However tragedy struck again as Meroni, who had been sent off in a game against Sampdoria and was making his way home, was killed by a young driver whilst crossing the street. That young driver, who was an avid Torino fan, was ultimately exonerated and ended up becoming the president of Torino during the early 2000s ultimately managing to bankrupt and relegate his beloved team as well as being convicted for fraud.


If any of you consider yourselves unlucky, I urge you to reconsider. To round off the Italian part of our European adventure, we turn to the most recent inclusion, namely Parma. Completely different from the rest of the previous inclusions Parma’s history up until the 90s was spent without any glory in the lower divisions.


Beginning with the early 80s, Parma rose through the ranks of Italian football to become one of the best Serie B sides, first under Cesare Maldini, Paolo’s dad for any of you wondering, and later under Arrigo Sacchi. From the 90s onwards local company Parmalat, who are known for their dairy products and fruit juices took an interest in the team and began to heavily invest in transfers.


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With a team containing Gigi Buffon, Fabio Cannavaro, Lilian Thuram and Gianfranco Zola amongst others and managed by Nevio Scala and later Carlo Ancelotti, Parma became the ultimate cup side. Having never won the Serie A despite their near constant top four finishes, Parma picked up three Coppa Italia titles in the span of a decade.


In addition, they claimed four European trophies, namely two UEFA Cups, one Cup Winners’ Cup and one Supercup, only losing one European final in this whole time, when Arsenal defeated them in the 1994 Cup Winners’ Cup final. With the demise of parent company Parmalat, who had done one to many financial frauds Parma suffered two bankruptcies and two rebirths and are currently playing in Serie B.


From the sunny shores of Italy we make our way along the French Riviera not stopping in Monaco because we have no money and turn north to find the biggest fallen giant in French football. The record number of titles for a French team in Ligue 1 currently stands at 11 with PSG’s dominance ensuring that they will probably add to that number.


It took the Parisians 36 years to win 10 league titles with some massive amounts of cash dropped into the starting lineup, and Marseille needed 81 years to reach that number but the former record holders Saint-Ètienne won their ten league titles in a span of just 24 years. Their dominance nearly never happened as after winning their first championship in 1957, the club were relegated.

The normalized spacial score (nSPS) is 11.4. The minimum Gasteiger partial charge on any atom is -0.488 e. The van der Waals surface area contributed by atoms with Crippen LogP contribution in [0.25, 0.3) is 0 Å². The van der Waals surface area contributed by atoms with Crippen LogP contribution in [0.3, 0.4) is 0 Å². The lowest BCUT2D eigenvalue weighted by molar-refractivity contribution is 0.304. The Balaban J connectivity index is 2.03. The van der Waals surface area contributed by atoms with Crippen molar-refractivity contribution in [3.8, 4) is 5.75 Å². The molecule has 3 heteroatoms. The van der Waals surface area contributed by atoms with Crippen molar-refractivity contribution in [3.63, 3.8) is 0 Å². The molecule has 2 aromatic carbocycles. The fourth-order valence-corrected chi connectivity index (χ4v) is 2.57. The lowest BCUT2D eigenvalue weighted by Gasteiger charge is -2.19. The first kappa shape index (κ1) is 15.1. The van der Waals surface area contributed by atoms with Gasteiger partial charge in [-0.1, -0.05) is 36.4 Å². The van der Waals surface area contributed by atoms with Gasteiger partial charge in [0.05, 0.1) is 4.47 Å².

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With the arrival of Roger Rocher as club president and its main investor Saint-Ètienne quickly bounced back and embarked on the most successful run in French football, picking up six French Cups alongside their league titles. Their crowning moment was supposed to come in the 1976 European Cup final. Held in Glasgow’s Hampden Park, the final saw Saint-Ètienne face Bayern München’s incredible team of the 70s who were looking to win their third European Cup on the bounce.


Despite Saint-Ètienne having two huge chances which hit the crossbar Bayern’s experience shone through with the German side winning through Franz Roth’s goal. The Saint-Etienne fans despondent with their team’s loss nicknamed Hampden Park’s goalposts “les poteaux carres” or the square posts.


France would not have another team in a European Cup Final until 1993 when Marseille won it. Saint-Ètienne’s last league title came in 1981 with arguably their best player of all time leading the team on the pitch, namely Michel Platini. However, just as Platini’s Saint-Ètienne career was getting underway a massive financial scandal rocked the club. President Rocher was forced to resign and was eventually jailed.


The club has since been relegated four times and are currently playing in Ligue 2. To continue our journey we head north to the former site where France’s medieval kings were crowned, reims. The story of Stade de Reims is one of what ifs, as the club’s two European Cup finals in the early days of the competition could have changed the landscape not only of French football but European football on the whole.


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Apart from winning six league titles during their history the club reached the first ever European Cup final in 1956. With Michel Hidalgo and Raymond Kopa in the squad they faced Real Madrid and stormed to a 2-0 lead after just 10 minutes, but Los Blancos ultimately won 4-3.


Three years later, the two clubs met again in the final. This time, Just Fontaine was the star man for the French team as Kopa had switched sides in 1957. Once again Real came out as the winners and one could argue that if history had been slightly different Real Madrid’s dominance over the European Cup would have never happened and France’s dismal record in Europe’s top competition would not have been so severe.